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Oil prices fell to their lowest level since 2021. Where next for Woodside?

The US Benchmark West Texas Intermediate Crude oil price fell to a low of $67 on 23 March – a level not seen since December 2021. Indications suggest there could be more downside.

Source: Bloomberg

On 17 March, WTI crude fell to $67per barrel and Brent to $73 – well down from 12 months’ prior when both benchmarks traded at over $100.

Over April, oil prices recovered to over $80. However, prices appear to be now on the way down, with WTI down to $67 on 28 April. Prices, it appears, could fall further.

Two of the largest influences over oil prices are demand and supply in the US – the world’s largest producer and consumer of oil.

US demand appears to have peaked

US gasoline demand peaked in 2016 at around 9.8 million barrels per day (MMBD), according to data from the US Energy Information Agency (EIA). In 2021, the post-Covid peak was 9.5 MMBD and in March this year, it is down to 8.8 MMBD.

Demand will likely fall further due to a small but increasing percentage of electric cars, which comprised 16% of all car sales in 2021. This structural change could be exacerbated by a slowing economy.

US supply has surged

According to the US Energy Information Agency (EIA), US production fell to 10.3 million barrels a day in 2020 and has since climbed to 12.3 million barrels a day in March 2022. That’s an addition of 2 million barrels a day and nearly double the 5.6 million barrels a day in March 2012.

Importantly, it appears that US production will continue to grow for the next several months, based on the rig count.

Rig count recovers

The US oil rig count – the number of rotary rigs drilling oil wells – fell from 670 at the beginning of 2020 to just 188 at the end of June 2020. This is significant because the majority of these wells’ lifetime production comes in the first three years. The shock of the drop in production from 2020 will likely begin wearing off.

Meanwhile, the oil rig count rose steadily through 2021 and hit 600 again in July 2022. As of 24 March, the Baker Hughes oil rig count was 593.

As it typically takes 3-6 months for oil wells to be completed, the increased number of oil-producing wells would only have started to have a significant impact from 2022 4Q and oil production will likely continue to rise through 2023.

The short-term outlook for oil could be bearish

While the US only produced 18.5% of the world’s oil in 2021, US producers do appear to be more likely to reduce production when oil prices fall. Right now, the US rig count is starting to fall, from a peak of 627 in November 2022 to 593 on 24 March. This 5% fall may not be significant. Or, it could be exploration and production companies seeing an oil glut developing and winding back.

As it is the exploration and production companies’ business to understand the market, it could be worth paying attention when they reduce their forward exposure to oil prices.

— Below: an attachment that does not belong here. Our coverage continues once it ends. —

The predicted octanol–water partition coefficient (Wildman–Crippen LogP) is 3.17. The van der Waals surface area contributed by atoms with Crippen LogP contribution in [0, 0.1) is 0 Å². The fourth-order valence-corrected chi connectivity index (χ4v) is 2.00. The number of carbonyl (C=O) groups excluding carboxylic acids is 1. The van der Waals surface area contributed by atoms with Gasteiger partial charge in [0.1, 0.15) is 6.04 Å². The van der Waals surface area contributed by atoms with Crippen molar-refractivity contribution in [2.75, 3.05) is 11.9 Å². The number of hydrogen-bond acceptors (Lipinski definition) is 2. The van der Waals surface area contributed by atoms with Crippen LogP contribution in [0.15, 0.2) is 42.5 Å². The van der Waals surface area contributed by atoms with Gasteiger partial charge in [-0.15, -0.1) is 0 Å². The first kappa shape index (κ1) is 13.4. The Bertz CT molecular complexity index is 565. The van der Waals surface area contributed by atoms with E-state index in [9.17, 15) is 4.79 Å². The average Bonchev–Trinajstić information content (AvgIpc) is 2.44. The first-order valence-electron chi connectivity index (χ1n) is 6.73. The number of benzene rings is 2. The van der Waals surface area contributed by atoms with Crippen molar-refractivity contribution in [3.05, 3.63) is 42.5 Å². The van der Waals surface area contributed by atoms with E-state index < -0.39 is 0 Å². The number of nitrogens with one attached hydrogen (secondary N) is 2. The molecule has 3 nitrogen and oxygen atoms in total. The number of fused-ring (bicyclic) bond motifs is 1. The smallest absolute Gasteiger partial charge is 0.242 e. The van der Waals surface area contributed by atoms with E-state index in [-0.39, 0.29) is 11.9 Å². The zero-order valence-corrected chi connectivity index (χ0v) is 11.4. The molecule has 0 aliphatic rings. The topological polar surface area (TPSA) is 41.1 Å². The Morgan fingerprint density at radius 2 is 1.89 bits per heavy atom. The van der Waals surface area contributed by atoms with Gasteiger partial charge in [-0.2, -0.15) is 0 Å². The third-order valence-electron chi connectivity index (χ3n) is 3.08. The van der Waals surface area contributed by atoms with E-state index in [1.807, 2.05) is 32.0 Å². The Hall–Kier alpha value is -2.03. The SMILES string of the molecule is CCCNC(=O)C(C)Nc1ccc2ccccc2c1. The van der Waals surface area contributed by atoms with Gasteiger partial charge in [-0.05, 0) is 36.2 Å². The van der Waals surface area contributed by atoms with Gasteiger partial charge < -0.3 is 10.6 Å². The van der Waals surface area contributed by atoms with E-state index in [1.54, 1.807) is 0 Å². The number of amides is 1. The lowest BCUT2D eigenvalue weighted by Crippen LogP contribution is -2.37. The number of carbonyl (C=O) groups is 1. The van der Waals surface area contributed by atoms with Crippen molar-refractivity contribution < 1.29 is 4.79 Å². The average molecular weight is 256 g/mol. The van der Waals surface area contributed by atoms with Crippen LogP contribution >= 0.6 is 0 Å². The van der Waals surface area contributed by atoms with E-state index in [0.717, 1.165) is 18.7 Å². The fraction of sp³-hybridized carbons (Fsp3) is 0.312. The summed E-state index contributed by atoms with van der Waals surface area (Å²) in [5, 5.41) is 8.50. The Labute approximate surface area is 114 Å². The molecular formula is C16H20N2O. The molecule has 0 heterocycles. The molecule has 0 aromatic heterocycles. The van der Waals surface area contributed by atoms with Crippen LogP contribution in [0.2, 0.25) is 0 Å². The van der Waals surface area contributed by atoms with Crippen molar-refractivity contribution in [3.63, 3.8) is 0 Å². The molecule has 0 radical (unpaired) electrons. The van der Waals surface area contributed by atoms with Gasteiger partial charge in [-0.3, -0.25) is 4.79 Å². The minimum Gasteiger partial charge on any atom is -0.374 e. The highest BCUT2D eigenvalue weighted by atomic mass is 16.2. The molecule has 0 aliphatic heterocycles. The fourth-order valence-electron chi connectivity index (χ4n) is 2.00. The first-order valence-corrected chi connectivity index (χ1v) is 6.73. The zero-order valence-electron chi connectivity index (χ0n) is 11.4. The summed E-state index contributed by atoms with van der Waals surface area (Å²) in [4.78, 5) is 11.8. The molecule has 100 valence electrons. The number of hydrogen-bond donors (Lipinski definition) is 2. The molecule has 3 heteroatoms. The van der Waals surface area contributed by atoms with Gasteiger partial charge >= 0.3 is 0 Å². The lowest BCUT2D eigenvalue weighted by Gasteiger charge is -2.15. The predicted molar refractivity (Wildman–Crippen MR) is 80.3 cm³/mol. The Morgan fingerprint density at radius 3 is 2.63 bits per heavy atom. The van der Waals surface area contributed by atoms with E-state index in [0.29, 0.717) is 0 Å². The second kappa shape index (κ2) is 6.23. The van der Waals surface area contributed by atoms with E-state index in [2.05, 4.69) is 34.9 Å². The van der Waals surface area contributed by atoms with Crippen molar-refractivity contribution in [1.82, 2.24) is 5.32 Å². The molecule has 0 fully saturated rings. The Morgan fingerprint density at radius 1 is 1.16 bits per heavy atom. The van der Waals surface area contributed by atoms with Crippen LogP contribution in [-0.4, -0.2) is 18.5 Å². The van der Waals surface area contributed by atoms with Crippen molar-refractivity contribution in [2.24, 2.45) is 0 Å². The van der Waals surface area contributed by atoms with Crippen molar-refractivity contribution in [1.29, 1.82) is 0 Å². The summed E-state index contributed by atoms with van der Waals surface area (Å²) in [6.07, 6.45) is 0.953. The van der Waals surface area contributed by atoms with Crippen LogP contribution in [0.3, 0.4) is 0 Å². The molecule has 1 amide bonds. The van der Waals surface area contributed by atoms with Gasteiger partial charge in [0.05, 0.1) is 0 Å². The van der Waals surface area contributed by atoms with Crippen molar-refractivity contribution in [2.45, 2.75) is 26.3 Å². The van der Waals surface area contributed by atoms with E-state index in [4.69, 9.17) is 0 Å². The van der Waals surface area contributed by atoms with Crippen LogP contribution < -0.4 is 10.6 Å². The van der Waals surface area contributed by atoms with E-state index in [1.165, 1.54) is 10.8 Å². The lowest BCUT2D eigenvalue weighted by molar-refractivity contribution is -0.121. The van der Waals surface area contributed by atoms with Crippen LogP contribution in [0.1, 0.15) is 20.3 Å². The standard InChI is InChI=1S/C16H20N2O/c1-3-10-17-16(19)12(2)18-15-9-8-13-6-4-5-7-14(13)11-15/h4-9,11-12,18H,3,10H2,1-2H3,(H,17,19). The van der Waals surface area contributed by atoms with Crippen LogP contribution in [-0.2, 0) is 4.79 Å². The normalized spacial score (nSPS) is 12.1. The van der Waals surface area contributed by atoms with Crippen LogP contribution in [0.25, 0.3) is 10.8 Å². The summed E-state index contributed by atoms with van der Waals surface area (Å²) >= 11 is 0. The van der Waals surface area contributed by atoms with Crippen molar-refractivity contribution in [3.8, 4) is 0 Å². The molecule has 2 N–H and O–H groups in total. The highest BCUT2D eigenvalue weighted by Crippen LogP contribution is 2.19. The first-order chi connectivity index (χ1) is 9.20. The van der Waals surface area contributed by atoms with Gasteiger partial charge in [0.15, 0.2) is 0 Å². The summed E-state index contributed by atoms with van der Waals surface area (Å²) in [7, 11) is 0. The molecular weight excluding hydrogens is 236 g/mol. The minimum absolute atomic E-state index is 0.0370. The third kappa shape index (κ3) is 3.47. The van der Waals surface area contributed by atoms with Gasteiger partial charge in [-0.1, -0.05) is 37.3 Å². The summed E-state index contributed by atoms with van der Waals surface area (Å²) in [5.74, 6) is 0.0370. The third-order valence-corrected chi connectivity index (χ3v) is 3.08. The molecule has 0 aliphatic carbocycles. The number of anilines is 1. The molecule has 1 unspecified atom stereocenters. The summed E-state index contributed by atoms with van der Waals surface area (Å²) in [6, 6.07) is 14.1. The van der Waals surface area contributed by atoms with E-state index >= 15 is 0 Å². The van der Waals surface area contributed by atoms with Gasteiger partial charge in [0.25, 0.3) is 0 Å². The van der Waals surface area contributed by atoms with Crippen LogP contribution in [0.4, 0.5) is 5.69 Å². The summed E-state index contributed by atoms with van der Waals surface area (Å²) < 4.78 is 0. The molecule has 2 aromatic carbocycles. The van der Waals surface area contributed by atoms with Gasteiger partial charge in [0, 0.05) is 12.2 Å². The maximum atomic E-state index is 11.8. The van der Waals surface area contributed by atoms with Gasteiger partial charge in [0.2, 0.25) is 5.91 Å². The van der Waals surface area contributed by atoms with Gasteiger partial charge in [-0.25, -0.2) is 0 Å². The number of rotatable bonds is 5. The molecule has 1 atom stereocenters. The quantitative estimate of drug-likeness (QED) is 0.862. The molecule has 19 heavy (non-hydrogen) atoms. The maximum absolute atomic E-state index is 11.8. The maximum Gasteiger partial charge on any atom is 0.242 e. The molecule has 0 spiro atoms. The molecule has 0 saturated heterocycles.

Woodside Petroleum has a high exposure to oil prices

Since taking over BHP’s oil business, Woodside Petroleum gained significant exposure to oil prices. Around 32% of Woodside’s production in 2022 4Q was oil and non-gas liquids.

On top of this, the Albanese government seems set to pass legislation putting a hard cap on Australia’s 215 largest greenhouse gas emitters and forcing them to reduce emissions by 4.9% per year. Woodside Energy is one of the unlucky 215. The new rules will likely increase the cost of developing new gas and oil fields and may make some fields uneconomic to develop.

Woodside shares have recovered slightly since their 20 March low, partly thanks to a sudden halt to Iraq (Kurdistan) oil exports on 25 March, sending oil prices higher. However, a resumption of oil exports, increased US supply, and reduced consumption could lead to lower oil prices in the short term.

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This information has been prepared by IG, a trading name of IG Australia Pty Ltd. In addition to the disclaimer below, the material on this page does not contain a record of our trading prices, or an offer of, or solicitation for, a transaction in any financial instrument. IG accepts no responsibility for any use that may be made of these comments and for any consequences that result. No representation or warranty is given as to the accuracy or completeness of this information. Consequently any person acting on it does so entirely at their own risk. Any research provided does not have regard to the specific investment objectives, financial situation and needs of any specific person who may receive it. It has not been prepared in accordance with legal requirements designed to promote the independence of investment research and as such is considered to be a marketing communication. Although we are not specifically constrained from dealing ahead of our recommendations we do not seek to take advantage of them before they are provided to our clients.

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